Monday Conversation: Ryan DungeyMonday, June 3, 2013 | 9:40 AM
Racer X: Last year, round three, you kicked off a 10-race win streak. What is it about the third round of the outdoors where you’re able to put your program to work?
Ryan Dungey: I don’t know. I think we were fighting it a little bit at Hangtown, then we did a little bit better in Colorado last weekend. I feel like things are improving. I think everybody’s making a little bit of progress at this point, but I feel like everything’s kind of fallen into this place [for us]. It’s good to get the first win of the season. It was definitely a hard-fought one. The track was tough. The guys didn’t make it easy. So it was nice to get a win. Last year we were able to start kicking off a win streak at this round, but I think this year’s been a little different. There’s a lot of tough guys out there, a lot of tough competition, but I think we can keep the pace going and the consistency to be there every race.
Ryan Villopoto won the first moto and you finished third, did you know the math for the overall in the second moto?
I basically kind of did the math in my head, a 3-1, beats a 1-3. I knew Barcia, if he was in the lead, he’s got the overall, and if Villopoto finished third and I was going to win, with Barcia behind me, then that was good enough for overall. I knew that the pass for the lead was for the overall but I didn’t know where Villopoto was at on the track or anything. He could have caught Barcia. So I was just trying to race the race.
Like a season ago, Dungey captured his first overall of the season at round three.
Simon Cudby photo
Talk about how Barcia is riding.
Barcia is riding good. I think obviously the starts are key. If you can get a clear track from the very beginning you’re going to go. And the first moto, for me, I found myself out of top ten. By the time you get into third place, Barcia and Villopoto, they had ten seconds on me. So that ground is hard to make up, especially in the first moto and everybody’s fresh. This year’s been a little bit different and it feels like the time between motos is very short. That recovery time, you don’t get it. Pushing that hard and then you have to try to recover in that amount of time and eat and everything and go to the podium and stuff like that. So it’s so quick and then you find yourself back on the line. But I feel like each race has gone better and better with that. But being behind Barcia I knew that if I could just...I didn’t want to stay behind him, but I knew that being behind him I hopefully was kind of wearing him down and then I got the five lap to go board and I was like, I’ve got to make the pass. I tried to drop the hammer a little bit more.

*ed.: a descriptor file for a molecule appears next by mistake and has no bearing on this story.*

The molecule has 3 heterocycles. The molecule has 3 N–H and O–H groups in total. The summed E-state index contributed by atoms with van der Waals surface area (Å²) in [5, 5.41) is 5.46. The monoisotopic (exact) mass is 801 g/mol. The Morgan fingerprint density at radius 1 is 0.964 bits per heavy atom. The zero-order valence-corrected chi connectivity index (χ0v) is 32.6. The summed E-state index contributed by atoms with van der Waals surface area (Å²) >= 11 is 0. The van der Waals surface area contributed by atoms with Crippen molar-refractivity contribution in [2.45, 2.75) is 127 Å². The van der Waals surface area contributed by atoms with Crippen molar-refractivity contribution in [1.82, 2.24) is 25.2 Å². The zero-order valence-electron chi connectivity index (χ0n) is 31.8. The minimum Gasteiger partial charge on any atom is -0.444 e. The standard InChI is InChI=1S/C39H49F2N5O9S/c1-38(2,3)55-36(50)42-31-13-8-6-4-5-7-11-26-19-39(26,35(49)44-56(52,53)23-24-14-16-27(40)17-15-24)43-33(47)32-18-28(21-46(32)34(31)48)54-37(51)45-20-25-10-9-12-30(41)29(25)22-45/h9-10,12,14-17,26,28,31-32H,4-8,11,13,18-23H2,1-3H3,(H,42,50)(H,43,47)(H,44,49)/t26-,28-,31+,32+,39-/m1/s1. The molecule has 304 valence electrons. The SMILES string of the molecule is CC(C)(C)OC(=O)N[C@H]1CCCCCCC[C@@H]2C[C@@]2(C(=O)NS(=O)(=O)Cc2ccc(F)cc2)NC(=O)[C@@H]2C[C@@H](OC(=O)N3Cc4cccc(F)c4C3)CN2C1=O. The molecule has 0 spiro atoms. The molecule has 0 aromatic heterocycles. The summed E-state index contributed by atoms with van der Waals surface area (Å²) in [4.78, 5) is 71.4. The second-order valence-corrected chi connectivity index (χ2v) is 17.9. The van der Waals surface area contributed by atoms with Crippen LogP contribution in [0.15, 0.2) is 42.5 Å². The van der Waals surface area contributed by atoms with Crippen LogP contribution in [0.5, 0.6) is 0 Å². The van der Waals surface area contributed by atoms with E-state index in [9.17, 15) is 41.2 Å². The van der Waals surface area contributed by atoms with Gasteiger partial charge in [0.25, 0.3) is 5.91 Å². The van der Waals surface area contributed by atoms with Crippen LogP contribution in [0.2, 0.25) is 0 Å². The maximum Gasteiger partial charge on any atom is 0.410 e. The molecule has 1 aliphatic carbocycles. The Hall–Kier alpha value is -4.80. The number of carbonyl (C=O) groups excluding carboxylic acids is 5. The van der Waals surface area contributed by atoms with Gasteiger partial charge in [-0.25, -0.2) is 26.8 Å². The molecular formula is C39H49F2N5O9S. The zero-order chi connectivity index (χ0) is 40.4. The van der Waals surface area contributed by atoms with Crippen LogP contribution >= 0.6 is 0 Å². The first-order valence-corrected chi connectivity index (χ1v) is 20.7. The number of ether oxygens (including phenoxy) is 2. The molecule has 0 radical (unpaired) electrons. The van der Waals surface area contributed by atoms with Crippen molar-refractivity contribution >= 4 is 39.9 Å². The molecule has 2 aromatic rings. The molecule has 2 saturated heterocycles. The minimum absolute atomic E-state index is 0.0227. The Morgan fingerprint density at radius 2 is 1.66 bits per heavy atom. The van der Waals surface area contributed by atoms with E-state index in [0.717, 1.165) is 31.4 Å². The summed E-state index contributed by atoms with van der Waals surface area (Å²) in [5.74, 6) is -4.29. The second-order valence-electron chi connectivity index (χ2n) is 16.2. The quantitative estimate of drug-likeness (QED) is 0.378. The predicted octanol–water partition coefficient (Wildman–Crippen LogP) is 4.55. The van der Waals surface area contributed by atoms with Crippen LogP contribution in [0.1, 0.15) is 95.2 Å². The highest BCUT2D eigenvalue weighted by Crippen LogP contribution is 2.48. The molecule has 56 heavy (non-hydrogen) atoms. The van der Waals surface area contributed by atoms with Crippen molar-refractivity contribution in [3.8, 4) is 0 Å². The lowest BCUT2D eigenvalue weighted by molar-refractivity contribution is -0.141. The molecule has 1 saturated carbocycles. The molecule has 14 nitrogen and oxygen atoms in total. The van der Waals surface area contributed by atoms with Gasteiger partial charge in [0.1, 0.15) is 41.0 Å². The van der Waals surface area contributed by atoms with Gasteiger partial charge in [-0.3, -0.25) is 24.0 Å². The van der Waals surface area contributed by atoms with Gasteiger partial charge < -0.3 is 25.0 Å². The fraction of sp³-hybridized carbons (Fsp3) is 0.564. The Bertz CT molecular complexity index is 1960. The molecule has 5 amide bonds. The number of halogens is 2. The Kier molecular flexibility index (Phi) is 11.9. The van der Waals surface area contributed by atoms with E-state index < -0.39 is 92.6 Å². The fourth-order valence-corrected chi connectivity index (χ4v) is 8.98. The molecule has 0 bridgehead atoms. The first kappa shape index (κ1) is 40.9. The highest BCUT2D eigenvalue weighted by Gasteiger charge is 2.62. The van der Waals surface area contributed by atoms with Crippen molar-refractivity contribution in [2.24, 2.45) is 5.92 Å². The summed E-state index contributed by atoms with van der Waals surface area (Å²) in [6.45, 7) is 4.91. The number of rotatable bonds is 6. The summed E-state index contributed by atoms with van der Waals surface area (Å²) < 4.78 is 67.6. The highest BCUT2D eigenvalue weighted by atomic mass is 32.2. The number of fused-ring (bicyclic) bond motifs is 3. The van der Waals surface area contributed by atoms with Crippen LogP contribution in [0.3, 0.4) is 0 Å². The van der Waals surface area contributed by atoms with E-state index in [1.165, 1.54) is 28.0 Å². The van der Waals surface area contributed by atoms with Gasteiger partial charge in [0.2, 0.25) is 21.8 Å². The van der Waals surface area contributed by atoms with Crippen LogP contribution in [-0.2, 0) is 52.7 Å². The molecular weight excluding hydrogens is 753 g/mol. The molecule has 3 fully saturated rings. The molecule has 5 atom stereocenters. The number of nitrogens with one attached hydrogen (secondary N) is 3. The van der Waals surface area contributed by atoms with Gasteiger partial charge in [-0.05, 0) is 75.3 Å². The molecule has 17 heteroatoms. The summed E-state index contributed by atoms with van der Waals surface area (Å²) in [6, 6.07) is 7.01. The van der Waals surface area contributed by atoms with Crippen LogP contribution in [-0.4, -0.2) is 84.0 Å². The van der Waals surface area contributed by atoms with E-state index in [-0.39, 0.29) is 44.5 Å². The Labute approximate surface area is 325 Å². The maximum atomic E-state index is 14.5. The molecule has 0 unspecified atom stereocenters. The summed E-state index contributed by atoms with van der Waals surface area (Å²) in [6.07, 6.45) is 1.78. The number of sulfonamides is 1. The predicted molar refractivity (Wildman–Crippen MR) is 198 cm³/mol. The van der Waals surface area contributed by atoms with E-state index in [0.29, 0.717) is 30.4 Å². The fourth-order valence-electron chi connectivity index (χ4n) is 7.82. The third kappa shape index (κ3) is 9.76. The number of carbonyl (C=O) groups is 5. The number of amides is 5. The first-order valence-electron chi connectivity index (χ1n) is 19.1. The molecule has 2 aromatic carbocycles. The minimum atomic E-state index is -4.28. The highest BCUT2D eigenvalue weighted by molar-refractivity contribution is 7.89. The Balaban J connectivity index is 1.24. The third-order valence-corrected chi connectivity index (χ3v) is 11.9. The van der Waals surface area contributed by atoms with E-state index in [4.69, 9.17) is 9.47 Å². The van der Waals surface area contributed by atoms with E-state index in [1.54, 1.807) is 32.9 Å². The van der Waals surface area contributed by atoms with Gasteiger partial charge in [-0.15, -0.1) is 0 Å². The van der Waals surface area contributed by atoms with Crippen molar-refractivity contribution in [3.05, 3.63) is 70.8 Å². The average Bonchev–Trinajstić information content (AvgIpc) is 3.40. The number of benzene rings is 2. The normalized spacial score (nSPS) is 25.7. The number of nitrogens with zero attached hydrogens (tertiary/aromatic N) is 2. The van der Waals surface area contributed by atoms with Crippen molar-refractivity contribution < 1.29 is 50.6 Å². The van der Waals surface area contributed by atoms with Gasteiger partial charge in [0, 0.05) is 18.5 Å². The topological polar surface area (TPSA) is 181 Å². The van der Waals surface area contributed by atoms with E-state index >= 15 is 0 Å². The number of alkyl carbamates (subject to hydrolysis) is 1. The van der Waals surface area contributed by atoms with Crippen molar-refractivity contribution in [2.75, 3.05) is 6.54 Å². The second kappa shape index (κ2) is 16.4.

That shorter time between your first and second moto, does that really lend itself to you and Ryan Villopoto’s conditioning and experience?
Well, it’s going to be good for the guys who can recover quickly, but I think everyone is going to be going up to that gate in the second moto, you’re still feeling it from the first moto. You feel heavy and stuff like that. Everybody has their own recovery technique. So yeah, the stronger and the more you can recover the better you’re going to be in the second moto. There’s that push in the beginning, but then you see guys that are kind of flat a little bit as the race goes on. But it’s only going to get better and everybody’s going to adapt to it. Today was a pretty hot day so it’s the first really hot, humid race. So that was even tougher.